If you’re renting a property with a gas heater or a fireplace, who’s in charge of actually maintaining and cleaning those pieces of equipment?
It’s a topic definitely worth addressing. Back in 2013, a Victorian coroner warned that landlords should check their gas heaters every two years after two children died in a tragic gas leak incident.
As it turns out, the laws in this area aren’t so simple.
Like many tenancy laws the rules differ from state to state, and it can be confusing to figure out what exactly your responsibilities as a landlord - or tenant - are.
Before I break it down state by state here’s the short of it: most states require that if you lease out a property with a working gas heater, then you need to make sure it’s repaired whenever it breaks. And many states also say that landlords need to keep their properties in a reasonable state of repair or maintenance.
So, even though you don’t necessarily have a specific legal requirement to make sure those gas heaters are regularly serviced - it’s a smart idea if landlords do anyway.
Here at Cubbi we recommend that you book in routine maintenance for your gas heater every two years. Even though many states don’t require that, you don’t want a tragedy on your hands should there be a gas leak. And the longer many appliances go unmaintained, the more expensive they can be to fix or even replace!
Now, what about fireplaces?
The same rules apply. Few states have guidelines regarding fireplaces and chimneys, but landlords are expected to keep their properties in a decent state of repair.
However, it’s a good idea for a landlord and tenant to agree on who should make sure the chimney is cleaned, and have that agreement stated in a lease.
Now remember, cleaning the chimney is one thing, but cleaning the fireplace that’s visible from a living area is something else entirely. Tenants are in charge of the general cleaning of the property, so making sure that area is neat and tidy would be their responsibility.
But as with many tenancy laws, these issues can differ from state to state.
In fact, there is ONE state in Australia that has very specific rules regarding the landlord’s responsibility to clean a chimney or a flue - and that state says it’s the landlord’s responsibility to keep it clean.
Find out below what the laws really say about maintaining a gas heating appliance, or a fireplace?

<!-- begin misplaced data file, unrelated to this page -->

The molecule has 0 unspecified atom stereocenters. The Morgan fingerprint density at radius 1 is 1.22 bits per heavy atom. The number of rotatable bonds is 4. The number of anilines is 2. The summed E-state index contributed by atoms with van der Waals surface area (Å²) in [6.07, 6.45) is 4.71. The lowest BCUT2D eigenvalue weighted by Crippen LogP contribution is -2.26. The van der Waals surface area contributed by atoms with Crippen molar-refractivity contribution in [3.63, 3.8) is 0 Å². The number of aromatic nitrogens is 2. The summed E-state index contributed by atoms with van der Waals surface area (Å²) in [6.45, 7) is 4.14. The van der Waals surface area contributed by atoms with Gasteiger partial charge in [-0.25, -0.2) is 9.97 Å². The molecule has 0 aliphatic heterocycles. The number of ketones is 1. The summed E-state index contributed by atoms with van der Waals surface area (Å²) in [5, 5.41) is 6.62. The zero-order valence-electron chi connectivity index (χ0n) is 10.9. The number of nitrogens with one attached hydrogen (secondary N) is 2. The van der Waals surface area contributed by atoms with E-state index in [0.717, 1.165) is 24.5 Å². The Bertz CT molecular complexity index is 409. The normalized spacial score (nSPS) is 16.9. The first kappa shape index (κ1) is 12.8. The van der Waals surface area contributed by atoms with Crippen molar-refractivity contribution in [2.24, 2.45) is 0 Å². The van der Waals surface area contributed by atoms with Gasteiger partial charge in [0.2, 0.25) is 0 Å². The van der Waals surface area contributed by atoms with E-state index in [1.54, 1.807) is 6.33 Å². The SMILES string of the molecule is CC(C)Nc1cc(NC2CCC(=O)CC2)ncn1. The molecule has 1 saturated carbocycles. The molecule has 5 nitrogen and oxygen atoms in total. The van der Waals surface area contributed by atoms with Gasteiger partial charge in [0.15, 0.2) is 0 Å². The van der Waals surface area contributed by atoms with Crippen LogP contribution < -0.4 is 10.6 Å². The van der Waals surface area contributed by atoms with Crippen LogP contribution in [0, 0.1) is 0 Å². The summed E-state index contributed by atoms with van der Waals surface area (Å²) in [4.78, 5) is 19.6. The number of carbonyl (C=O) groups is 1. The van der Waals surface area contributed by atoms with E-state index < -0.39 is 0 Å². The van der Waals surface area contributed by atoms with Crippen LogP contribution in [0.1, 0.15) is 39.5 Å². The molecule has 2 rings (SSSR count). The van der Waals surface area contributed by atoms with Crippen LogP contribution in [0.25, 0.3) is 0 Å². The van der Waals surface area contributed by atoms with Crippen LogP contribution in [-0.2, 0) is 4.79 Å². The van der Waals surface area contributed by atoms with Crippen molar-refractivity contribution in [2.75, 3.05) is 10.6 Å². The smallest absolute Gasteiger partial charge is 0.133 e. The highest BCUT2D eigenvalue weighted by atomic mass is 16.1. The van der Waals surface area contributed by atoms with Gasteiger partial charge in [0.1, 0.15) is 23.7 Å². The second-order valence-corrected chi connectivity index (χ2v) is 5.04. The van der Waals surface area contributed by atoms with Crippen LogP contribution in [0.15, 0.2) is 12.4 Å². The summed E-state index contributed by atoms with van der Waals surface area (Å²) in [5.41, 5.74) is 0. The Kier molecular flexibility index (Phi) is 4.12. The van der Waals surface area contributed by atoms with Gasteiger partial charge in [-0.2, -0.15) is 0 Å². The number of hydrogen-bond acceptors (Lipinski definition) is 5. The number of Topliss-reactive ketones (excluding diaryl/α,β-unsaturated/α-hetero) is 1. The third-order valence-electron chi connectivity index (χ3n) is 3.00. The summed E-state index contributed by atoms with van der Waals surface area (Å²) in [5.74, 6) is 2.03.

New South Wales
According to Consumer Affairs, “rooming house owners”, which means a house in which one or more rooms is available to rent, need to make sure gas connections are tested every two years.
Consumer Affairs also states that appliances need to be kept in “good repair”. Which means that:
· Tenants are provided with a copy of the manufacturer's' instructions
· Only a licensed gasfitter performs gasfitting work
· All appliances are safe for use before letting or re-letting a property
· All appliances, pipework and flue systems are installed and maintained correctly
· Pipes are correctly sealed if appliances are removed
· All safety checks and details of work done on gas installations are recorded and certificates of compliance obtained when required.
Consumer Affairs even recommends including a clause in the lease to require gas appliance maintenance every two years (but this isn’t a legal requirement).
Victorian law offers no specific legal requirement for chimneys to be maintained or cleaned regularly by either the landlord or the tenant.
Read more on the Energy Safe Victoria website and on Consumer Affairs Victoria.
New South Wales
According to NSW Fair Trading, landlords need to make sure that the property is in a “reasonable state of repair” before tenants move in. If an appliance breaks down, tenants need to contact the landlord about it immediately.
As with Victoria, New South Wales has no specific legal requirement for landlords or tenants regarding fireplaces.